“The Law of Moses,” which spans several chapters of Scripture, begins with the Ten Commandments. These commandments simultaneously reveal the heart of God and the sinfulness of man. For the Israelites, who were just beginning to learn how to be free, it revealed the kind of lifestyle and behavior that God would bless.
The arrangement of the Ten Commandments is important: the first four deal with our relationship with God, while the last six deal with our relationships with other people.
Commandments 1-4 required that the Israelites worship the Lord exclusively, that they not worship idols, that they use the name of God carefully, and that they rest on the Sabbath day.
Commandments 5-10 required that the Israelites honor their parents, respect the sanctity of human life, maintain sexual and marital integrity, respect the property of others, tell the truth, and guard their hearts against destructive desires.
If the people of Israel would live by these laws, according to 19:5 they would be upholding their part of their national covenant with God. If not, they could be sure that God would judge them.
The Ten Commandments are not for Israel alone, but they apply trans-culturally and trans-generationally — to every person and every culture in every age. In my personal (and I stress personal) opinion, I believe the one exception is the fourth (Sabbath) command, the only one of the ten that is not reaffirmed in the New Testament. It appears to be a ceremonial law that was fulfilled in Christ (like the laws for blood sacrifices, the Passover observance, and the year of Jubilee), and that work is no longer prohibited on Saturday.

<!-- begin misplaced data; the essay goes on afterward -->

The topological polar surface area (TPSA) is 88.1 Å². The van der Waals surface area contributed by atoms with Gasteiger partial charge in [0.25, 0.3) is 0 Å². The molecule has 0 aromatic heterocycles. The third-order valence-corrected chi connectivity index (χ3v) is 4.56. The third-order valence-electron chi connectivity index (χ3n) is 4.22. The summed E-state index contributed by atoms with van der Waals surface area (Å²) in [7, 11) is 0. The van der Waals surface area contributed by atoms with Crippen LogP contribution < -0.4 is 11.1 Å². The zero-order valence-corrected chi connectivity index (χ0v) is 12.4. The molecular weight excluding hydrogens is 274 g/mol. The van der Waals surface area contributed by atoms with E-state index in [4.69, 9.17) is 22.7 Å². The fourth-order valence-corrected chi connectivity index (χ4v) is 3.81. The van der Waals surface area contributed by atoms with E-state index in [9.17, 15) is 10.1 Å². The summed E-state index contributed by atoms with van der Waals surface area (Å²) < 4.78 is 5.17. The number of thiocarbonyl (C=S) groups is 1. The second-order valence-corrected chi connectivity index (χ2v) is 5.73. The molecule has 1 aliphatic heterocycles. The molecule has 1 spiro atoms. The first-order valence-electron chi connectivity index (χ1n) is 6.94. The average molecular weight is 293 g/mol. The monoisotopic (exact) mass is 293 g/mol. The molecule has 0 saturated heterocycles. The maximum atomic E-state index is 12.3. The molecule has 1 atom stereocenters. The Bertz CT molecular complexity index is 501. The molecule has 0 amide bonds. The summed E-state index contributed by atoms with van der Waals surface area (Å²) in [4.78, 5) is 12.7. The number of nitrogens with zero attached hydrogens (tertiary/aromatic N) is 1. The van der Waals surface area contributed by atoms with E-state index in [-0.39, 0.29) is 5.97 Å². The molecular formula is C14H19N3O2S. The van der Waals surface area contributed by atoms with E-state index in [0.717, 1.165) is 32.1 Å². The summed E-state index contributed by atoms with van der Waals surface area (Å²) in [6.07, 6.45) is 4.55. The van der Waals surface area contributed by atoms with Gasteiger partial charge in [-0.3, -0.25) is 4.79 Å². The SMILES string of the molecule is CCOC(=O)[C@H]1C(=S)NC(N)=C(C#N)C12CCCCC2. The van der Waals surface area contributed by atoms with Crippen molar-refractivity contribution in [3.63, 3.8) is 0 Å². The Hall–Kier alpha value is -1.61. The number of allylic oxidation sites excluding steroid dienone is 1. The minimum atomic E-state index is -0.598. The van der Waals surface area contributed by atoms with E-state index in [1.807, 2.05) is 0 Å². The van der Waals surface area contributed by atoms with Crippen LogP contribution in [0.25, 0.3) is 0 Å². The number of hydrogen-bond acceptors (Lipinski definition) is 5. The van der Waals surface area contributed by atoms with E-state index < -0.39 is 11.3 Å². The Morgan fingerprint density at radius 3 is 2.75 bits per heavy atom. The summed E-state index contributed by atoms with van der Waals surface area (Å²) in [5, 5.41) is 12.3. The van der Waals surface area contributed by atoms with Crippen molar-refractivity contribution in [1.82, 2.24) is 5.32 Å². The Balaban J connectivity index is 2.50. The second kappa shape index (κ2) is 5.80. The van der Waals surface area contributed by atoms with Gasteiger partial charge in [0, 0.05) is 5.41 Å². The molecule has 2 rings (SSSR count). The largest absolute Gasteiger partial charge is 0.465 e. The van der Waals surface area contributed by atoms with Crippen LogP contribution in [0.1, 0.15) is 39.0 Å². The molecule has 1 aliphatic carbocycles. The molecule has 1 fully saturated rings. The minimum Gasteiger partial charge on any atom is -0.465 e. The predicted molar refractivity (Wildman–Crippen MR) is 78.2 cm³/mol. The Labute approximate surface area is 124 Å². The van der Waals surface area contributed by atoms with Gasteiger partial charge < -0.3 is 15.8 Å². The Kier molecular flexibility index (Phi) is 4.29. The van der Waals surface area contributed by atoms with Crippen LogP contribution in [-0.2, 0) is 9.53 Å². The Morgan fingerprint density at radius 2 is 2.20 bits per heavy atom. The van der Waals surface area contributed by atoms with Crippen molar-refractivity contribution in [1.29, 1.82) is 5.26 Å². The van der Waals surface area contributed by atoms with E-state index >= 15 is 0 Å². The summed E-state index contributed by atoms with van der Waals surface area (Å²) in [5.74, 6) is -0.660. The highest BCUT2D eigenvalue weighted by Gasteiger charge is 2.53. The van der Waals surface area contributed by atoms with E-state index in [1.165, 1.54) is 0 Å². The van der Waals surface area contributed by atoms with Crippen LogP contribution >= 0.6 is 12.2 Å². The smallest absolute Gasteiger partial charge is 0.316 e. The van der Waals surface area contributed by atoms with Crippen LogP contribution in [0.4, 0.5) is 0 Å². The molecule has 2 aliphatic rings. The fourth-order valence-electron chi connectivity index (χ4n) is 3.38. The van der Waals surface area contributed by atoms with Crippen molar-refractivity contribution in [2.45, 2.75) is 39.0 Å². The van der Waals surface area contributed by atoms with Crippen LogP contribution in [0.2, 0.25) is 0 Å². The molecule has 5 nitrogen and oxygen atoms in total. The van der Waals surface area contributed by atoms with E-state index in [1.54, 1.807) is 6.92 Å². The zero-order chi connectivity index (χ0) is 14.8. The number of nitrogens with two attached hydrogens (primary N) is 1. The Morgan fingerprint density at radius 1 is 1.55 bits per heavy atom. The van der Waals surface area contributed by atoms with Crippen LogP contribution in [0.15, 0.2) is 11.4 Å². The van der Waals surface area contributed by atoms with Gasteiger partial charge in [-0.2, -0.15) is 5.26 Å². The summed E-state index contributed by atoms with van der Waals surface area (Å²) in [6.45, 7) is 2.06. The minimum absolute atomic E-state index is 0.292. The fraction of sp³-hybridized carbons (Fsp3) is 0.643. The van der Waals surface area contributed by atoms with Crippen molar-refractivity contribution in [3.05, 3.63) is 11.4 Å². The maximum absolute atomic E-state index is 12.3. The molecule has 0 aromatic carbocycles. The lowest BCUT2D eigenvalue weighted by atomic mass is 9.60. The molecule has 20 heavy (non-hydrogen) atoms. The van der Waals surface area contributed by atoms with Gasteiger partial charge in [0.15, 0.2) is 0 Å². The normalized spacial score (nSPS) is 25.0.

Notice that the chapter ends with instructions about building altars, the places where sacrifices would be made. The placement of verses 22-26 just after the Ten Commandments is a reminder that the Law exposes sinfulness, but God graciously provided a way to atone for sins through the sacrificial system.
I thank God today that the Ultimate Sacrifice, Jesus Christ, shed His blood to cover my sins. Amen?